It seems that there is a total sense of humour failure endemic throughout the world when it comes to stunts like the ‘Balloon Boy’ incident, as the ongoing trial of the parents proves – they apparently pleaded guilty only after the wife, who is Japanese, was threatened with deportation.
Certainly, the need to think about wider concerns makes outlandish and outrageous stunts a more difficult prospect in this health and safety and desperately money-conscious world. Some years ago, a band wanted me to help them arrange to completely stop traffic in Piccadilly Circus so they could play a gig from a flat bed truck – I had to hold a hand up and say “what are we going to do if an ambulance comes through with a heart attack victim on board?” The need to stand back and question all possible outcomes is even more imperative nowadays.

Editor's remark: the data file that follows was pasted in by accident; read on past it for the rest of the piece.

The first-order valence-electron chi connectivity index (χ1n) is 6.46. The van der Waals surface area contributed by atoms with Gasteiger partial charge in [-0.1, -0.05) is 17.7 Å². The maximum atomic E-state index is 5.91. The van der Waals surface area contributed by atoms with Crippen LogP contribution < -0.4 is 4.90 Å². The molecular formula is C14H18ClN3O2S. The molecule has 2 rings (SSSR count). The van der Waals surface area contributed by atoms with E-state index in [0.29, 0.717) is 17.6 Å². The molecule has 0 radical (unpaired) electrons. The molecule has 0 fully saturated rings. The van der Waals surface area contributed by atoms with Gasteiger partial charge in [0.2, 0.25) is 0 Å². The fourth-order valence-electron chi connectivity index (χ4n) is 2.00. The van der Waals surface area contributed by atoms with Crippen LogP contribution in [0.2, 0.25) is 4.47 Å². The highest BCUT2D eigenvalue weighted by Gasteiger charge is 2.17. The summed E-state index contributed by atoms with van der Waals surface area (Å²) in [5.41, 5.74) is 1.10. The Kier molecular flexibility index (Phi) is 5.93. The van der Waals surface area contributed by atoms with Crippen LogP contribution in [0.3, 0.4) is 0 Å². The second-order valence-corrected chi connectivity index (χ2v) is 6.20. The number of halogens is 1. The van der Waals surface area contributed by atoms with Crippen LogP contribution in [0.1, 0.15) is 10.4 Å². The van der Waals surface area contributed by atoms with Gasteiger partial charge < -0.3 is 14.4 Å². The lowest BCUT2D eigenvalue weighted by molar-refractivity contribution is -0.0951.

As much as the Rupert Pupkinish hedonistic approach is appealing, for its ability to grab headlines and for the sheer thrill of pulling something extraordinary and outrageous off, the parents of ‘Balloon Boy’ are proof positive that care has to be taken and that serious thought has to be applied if you don’t want an initially amused and fascinated public to turn on you if even the smallest thing goes wrong. Fame for the sake of it can be a costly business.